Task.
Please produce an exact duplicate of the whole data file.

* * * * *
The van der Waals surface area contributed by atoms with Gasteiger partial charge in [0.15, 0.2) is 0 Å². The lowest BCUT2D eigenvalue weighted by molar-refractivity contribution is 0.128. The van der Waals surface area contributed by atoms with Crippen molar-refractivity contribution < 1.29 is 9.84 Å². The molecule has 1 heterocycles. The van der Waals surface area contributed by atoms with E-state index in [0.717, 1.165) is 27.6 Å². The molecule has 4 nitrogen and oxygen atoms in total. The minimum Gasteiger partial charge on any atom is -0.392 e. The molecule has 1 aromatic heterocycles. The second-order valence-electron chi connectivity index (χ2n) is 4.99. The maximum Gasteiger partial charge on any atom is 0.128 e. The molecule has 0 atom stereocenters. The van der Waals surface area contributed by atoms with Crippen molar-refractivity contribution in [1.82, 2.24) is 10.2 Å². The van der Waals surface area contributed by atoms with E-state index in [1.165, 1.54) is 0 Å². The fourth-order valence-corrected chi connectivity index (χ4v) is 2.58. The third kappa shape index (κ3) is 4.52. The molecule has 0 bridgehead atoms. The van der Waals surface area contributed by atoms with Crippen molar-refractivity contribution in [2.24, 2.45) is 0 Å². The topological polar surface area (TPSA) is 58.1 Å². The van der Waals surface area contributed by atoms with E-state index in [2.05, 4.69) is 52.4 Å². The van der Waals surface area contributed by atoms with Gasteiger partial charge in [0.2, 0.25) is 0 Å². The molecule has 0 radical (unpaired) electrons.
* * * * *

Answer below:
The van der Waals surface area contributed by atoms with Gasteiger partial charge in [0.15, 0.2) is 0 Å². The lowest BCUT2D eigenvalue weighted by molar-refractivity contribution is 0.128. The van der Waals surface area contributed by atoms with Crippen molar-refractivity contribution < 1.29 is 9.84 Å². The molecule has 1 heterocycles. The van der Waals surface area contributed by atoms with E-state index in [0.717, 1.165) is 27.6 Å². The molecule has 4 nitrogen and oxygen atoms in total. The minimum Gasteiger partial charge on any atom is -0.392 e. The molecule has 1 aromatic heterocycles. The second-order valence-electron chi connectivity index (χ2n) is 4.99. The maximum Gasteiger partial charge on any atom is 0.128 e. The molecule has 0 atom stereocenters. The van der Waals surface area contributed by atoms with Crippen molar-refractivity contribution in [1.82, 2.24) is 10.2 Å². The van der Waals surface area contributed by atoms with E-state index in [1.165, 1.54) is 0 Å². The fourth-order valence-corrected chi connectivity index (χ4v) is 2.58. The third kappa shape index (κ3) is 4.52. The molecule has 0 bridgehead atoms. The van der Waals surface area contributed by atoms with Crippen molar-refractivity contribution in [2.24, 2.45) is 0 Å². The topological polar surface area (TPSA) is 58.1 Å². The van der Waals surface area contributed by atoms with E-state index in [2.05, 4.69) is 52.4 Å². The van der Waals surface area contributed by atoms with Gasteiger partial charge in [0.2, 0.25) is 0 Å². The molecule has 0 radical (unpaired) electrons.